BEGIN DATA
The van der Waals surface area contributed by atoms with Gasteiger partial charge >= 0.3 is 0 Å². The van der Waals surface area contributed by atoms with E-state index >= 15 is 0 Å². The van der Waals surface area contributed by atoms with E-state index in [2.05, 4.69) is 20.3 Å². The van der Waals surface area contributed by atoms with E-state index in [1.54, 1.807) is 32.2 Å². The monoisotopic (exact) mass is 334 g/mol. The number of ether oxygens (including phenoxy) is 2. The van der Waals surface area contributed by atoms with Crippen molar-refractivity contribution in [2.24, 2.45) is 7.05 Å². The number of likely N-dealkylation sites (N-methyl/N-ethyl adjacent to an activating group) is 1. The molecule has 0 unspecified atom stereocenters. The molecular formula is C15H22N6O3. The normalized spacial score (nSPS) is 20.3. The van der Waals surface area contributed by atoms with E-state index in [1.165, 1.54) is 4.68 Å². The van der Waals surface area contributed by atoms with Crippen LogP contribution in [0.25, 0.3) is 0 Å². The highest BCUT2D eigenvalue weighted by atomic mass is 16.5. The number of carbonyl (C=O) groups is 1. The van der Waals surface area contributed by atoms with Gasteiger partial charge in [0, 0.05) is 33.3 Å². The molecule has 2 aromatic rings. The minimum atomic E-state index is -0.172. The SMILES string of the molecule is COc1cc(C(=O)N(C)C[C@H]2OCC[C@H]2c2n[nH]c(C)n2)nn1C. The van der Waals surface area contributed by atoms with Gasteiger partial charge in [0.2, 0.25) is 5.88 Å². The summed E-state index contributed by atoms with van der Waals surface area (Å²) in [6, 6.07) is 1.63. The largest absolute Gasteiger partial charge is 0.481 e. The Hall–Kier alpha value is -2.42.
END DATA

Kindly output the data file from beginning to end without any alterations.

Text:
The van der Waals surface area contributed by atoms with Gasteiger partial charge >= 0.3 is 0 Å². The van der Waals surface area contributed by atoms with E-state index >= 15 is 0 Å². The van der Waals surface area contributed by atoms with E-state index in [2.05, 4.69) is 20.3 Å². The van der Waals surface area contributed by atoms with E-state index in [1.54, 1.807) is 32.2 Å². The monoisotopic (exact) mass is 334 g/mol. The number of ether oxygens (including phenoxy) is 2. The van der Waals surface area contributed by atoms with Crippen molar-refractivity contribution in [2.24, 2.45) is 7.05 Å². The number of likely N-dealkylation sites (N-methyl/N-ethyl adjacent to an activating group) is 1. The molecule has 0 unspecified atom stereocenters. The molecular formula is C15H22N6O3. The normalized spacial score (nSPS) is 20.3. The van der Waals surface area contributed by atoms with E-state index in [1.165, 1.54) is 4.68 Å². The van der Waals surface area contributed by atoms with Crippen LogP contribution in [0.25, 0.3) is 0 Å². The highest BCUT2D eigenvalue weighted by atomic mass is 16.5. The number of carbonyl (C=O) groups is 1. The van der Waals surface area contributed by atoms with Gasteiger partial charge in [0, 0.05) is 33.3 Å². The molecule has 2 aromatic rings. The minimum atomic E-state index is -0.172. The SMILES string of the molecule is COc1cc(C(=O)N(C)C[C@H]2OCC[C@H]2c2n[nH]c(C)n2)nn1C. The van der Waals surface area contributed by atoms with Gasteiger partial charge in [0.2, 0.25) is 5.88 Å². The summed E-state index contributed by atoms with van der Waals surface area (Å²) in [6, 6.07) is 1.63. The largest absolute Gasteiger partial charge is 0.481 e. The Hall–Kier alpha value is -2.42.